Why is Important to Keep Track of Your Accounts Receivable?

Aging Monitoring to Decrease Payment Delays

Accounts receivable, your customer’s unpaid invoices, are a short term asset on the balance sheet of your company. At any time, you should know exactly what that line item is comprised of. It is also convertible into cash upon collection and therefore is of great importance to cash flow and your ability to fund operations adequately.

Many customers pay within specified terms, i.e., within 30 days, but unfortunately, some do not, resulting in an increasing accounts receivable balance and potential cash flow management problems. While an increase in A/R is favorable when due to increased revenue, it is not if due to increased payment delays from customers. This is one reason that accounts receivable should be monitored closely.

One of the most useful reports to help with accounts receivable management is the aging report. This report typically lists each customer with its corresponding receivable balance allocated horizontally into age categories. Common ages are 0 – 30 days, 31 – 60 days, etc. An aging report allows you to see at a glance which customers are becoming delinquent, how delinquent they are, and by how many dollars.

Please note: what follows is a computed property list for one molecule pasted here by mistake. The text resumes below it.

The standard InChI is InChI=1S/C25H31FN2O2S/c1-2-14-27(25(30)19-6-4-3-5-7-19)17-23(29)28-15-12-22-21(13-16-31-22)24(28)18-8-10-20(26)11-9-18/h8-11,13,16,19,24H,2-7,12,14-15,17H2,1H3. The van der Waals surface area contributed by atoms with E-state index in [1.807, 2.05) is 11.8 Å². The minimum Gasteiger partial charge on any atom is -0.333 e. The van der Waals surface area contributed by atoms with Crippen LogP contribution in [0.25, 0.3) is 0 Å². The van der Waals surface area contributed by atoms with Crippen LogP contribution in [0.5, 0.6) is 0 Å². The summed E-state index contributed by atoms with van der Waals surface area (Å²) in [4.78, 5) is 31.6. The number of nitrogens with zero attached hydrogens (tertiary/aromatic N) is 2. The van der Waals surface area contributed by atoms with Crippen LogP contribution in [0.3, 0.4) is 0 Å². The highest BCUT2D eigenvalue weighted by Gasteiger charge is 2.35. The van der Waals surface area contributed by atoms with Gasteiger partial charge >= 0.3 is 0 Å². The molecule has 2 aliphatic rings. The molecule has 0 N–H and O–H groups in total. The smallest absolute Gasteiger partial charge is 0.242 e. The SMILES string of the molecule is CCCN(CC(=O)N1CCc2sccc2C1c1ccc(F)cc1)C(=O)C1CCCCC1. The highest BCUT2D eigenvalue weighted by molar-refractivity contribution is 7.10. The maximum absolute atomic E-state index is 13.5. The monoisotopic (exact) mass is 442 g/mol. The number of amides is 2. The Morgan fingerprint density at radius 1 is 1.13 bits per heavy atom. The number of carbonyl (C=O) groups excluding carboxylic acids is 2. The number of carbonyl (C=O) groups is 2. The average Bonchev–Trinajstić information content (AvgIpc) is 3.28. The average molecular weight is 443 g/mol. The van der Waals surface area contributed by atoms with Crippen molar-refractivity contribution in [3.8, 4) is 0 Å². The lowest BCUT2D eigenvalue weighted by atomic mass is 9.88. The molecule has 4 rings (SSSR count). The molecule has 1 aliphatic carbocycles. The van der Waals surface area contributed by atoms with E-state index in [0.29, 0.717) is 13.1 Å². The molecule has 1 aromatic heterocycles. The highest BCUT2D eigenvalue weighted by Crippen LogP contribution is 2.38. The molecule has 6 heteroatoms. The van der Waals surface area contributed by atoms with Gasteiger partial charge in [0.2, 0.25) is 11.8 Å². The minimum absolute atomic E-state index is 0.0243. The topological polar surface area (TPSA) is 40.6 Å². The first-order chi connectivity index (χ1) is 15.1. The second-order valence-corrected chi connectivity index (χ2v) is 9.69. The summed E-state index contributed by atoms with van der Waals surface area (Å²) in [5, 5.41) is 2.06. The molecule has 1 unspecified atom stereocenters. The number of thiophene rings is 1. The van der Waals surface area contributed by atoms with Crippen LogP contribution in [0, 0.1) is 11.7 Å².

Companies often have A/R management policies that specify which actions are to be taken for each degree of the lateness of payment. Again, it is important to recognize potential collection problems early. Past due tend to get more difficult to collect the older they become.

aging report

Above is an example of a typical A/R aging report. This receivable management report may be generated at any time and provide a good picture of the status of each customer’s account. This report should be consulted frequently as it clearly shows, at a glance, problems that need immediate attention.

Author: Marc J Marin